“I can’t speculate – we’re having discussions with 100 countries … but what I do know is that we do have a greatly increased capacity to produce doses this year and we’re very willing … to have discussions with individual countries to find out what their needs are and fill those needs.”
It was hard to know how long the vaccine would give protection for because it was “early days of this vaccine”, Bloomfield said.
“Two things though – the Pfizer vaccine has been shown to be highly effective in clinical trials – over 90, around 95 percent effectiveness. That’s effectiveness in any form of illness – not just in severe illness or preventing death, so that’s symptomatic illness, so that’s way higher than will most vaccines.
“The ongoing trials and the ongoing monitoring of people who have been vaccinated with give us an idea of how long the immunity might last but all the studies that are being done … suggest that especially once people get that second dose they do have a good response and immunity does last for at least some months.”
Thiru also said it was not yet known how long the Pfizer vaccine gave protection.
“The pivotal clinical trial that’s being conducted … continues for up to another two years. And that’s in the 44,000 patients in the trial. We will continue to monitor those people over that period and we will continually provide that data to Medsafe.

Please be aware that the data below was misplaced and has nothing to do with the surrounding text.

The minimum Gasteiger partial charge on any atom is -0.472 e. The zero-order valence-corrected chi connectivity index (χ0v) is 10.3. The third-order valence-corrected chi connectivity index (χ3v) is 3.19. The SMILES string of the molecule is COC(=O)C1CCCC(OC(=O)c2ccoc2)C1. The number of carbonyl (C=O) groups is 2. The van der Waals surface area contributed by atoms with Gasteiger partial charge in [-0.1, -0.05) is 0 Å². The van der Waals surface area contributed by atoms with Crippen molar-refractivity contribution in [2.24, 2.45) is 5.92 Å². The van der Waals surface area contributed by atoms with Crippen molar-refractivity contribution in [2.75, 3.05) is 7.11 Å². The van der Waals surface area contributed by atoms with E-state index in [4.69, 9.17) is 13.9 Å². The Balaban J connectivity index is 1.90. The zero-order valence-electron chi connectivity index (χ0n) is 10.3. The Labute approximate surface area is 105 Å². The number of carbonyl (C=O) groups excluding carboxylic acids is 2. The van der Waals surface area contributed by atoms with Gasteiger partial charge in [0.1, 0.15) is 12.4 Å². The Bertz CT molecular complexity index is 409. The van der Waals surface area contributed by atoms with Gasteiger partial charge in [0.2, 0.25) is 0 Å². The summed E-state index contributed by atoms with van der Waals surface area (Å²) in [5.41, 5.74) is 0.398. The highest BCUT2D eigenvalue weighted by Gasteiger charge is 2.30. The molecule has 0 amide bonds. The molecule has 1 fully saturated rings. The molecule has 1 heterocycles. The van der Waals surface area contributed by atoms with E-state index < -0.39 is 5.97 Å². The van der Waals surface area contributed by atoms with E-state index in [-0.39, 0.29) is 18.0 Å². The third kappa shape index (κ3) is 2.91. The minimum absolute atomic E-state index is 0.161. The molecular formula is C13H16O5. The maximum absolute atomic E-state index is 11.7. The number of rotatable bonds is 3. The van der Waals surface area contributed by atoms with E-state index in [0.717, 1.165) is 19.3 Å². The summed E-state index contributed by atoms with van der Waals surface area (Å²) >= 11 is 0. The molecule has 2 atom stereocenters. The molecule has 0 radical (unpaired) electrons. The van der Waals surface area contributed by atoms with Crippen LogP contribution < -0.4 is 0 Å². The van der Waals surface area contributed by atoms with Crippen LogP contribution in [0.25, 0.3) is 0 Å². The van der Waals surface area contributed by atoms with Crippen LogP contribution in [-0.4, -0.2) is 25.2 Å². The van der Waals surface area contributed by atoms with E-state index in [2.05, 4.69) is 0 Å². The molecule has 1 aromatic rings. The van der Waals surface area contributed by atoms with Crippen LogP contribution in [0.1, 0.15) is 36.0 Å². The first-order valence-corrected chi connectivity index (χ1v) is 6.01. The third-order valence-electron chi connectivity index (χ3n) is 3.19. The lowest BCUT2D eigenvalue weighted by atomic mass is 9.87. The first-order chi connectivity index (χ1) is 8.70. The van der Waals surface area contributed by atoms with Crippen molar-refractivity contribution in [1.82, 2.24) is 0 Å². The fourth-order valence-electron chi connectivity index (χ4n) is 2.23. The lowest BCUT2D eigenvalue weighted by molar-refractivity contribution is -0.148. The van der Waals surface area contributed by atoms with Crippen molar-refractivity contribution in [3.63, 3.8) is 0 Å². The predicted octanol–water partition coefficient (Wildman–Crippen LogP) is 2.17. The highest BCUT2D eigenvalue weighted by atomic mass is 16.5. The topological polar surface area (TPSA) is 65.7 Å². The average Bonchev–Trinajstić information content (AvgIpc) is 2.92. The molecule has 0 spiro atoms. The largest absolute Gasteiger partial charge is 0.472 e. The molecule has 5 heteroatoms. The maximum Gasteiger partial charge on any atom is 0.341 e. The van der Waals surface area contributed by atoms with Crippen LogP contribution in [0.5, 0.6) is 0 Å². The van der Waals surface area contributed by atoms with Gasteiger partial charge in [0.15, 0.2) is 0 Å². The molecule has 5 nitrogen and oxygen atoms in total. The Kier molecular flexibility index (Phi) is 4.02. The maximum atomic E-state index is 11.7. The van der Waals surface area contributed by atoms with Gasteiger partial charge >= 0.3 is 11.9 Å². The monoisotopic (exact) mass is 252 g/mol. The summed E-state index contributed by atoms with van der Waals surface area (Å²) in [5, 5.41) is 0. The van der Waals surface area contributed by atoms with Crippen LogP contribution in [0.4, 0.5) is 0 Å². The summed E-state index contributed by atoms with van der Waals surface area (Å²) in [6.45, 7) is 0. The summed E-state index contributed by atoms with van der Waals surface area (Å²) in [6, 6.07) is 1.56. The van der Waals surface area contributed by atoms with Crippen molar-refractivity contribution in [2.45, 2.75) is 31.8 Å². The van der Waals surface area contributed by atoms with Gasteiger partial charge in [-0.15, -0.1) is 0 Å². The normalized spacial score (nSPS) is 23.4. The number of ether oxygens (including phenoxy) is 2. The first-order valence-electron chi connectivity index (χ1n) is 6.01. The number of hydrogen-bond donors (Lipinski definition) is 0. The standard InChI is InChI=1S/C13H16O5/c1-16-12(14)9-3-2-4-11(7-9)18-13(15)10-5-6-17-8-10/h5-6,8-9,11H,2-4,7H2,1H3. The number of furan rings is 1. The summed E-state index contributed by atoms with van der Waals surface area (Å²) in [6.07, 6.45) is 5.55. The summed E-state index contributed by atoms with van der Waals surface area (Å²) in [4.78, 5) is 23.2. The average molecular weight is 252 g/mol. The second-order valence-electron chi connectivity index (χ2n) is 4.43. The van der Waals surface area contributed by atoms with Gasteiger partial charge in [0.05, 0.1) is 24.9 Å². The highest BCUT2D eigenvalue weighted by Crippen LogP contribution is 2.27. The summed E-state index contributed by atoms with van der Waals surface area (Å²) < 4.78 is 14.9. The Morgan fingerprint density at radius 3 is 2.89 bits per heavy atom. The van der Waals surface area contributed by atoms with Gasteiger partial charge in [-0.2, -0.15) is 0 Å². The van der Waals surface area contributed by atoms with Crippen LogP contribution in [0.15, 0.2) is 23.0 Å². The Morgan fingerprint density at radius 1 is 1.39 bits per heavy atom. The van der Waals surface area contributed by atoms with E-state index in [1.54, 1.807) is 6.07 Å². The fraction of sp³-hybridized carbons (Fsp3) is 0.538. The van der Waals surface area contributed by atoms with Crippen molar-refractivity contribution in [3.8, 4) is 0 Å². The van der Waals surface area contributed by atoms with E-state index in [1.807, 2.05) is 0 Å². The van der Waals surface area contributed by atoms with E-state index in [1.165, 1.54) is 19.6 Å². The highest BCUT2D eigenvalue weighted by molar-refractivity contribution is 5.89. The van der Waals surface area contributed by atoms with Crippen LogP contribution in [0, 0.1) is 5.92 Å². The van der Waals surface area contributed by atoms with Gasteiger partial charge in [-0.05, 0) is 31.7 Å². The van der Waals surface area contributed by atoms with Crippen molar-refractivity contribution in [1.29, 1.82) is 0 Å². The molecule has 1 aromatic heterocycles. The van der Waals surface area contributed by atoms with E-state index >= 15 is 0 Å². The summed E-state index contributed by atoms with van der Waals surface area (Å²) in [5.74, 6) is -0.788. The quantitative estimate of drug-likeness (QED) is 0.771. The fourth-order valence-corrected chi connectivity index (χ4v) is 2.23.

“I think the data we have seen so far … up to around six to seven months in so far has shown a maintenance of a very high level of immunity but it’s yet to be seen how long that will last.”
Pfizer had also tested its vaccine against new variants of the coronavirus.
“It is showing that particularly in the UK variant that level of neutralisation is maintained. A little bit lower in the South African variant but whether that has any reduction in … real world effectiveness is yet to be seen.
“One of the great things about the technology that’s being used in our vaccine … is that if sometime in the future if there is a new variant that escapes the vaccine then we can easily modify the vaccine … within 100 days and produce a new vaccine that covers those variants.”
Vaccine doesn’t give lifetime immunity
Some vaccines gave lifetime immunity with a single shot, while others required boosters, or others like the flu vaccine required yearly jabs to keep ahead of the virus changing, Bloomfield said.
“It’s hard to know with this vaccine, but the reason you want immune response in the body (is because) the body has immune memory, it remembers and recognises that infectious agent when it comes along again and of course it will take long before we know just how long that memory lasts.”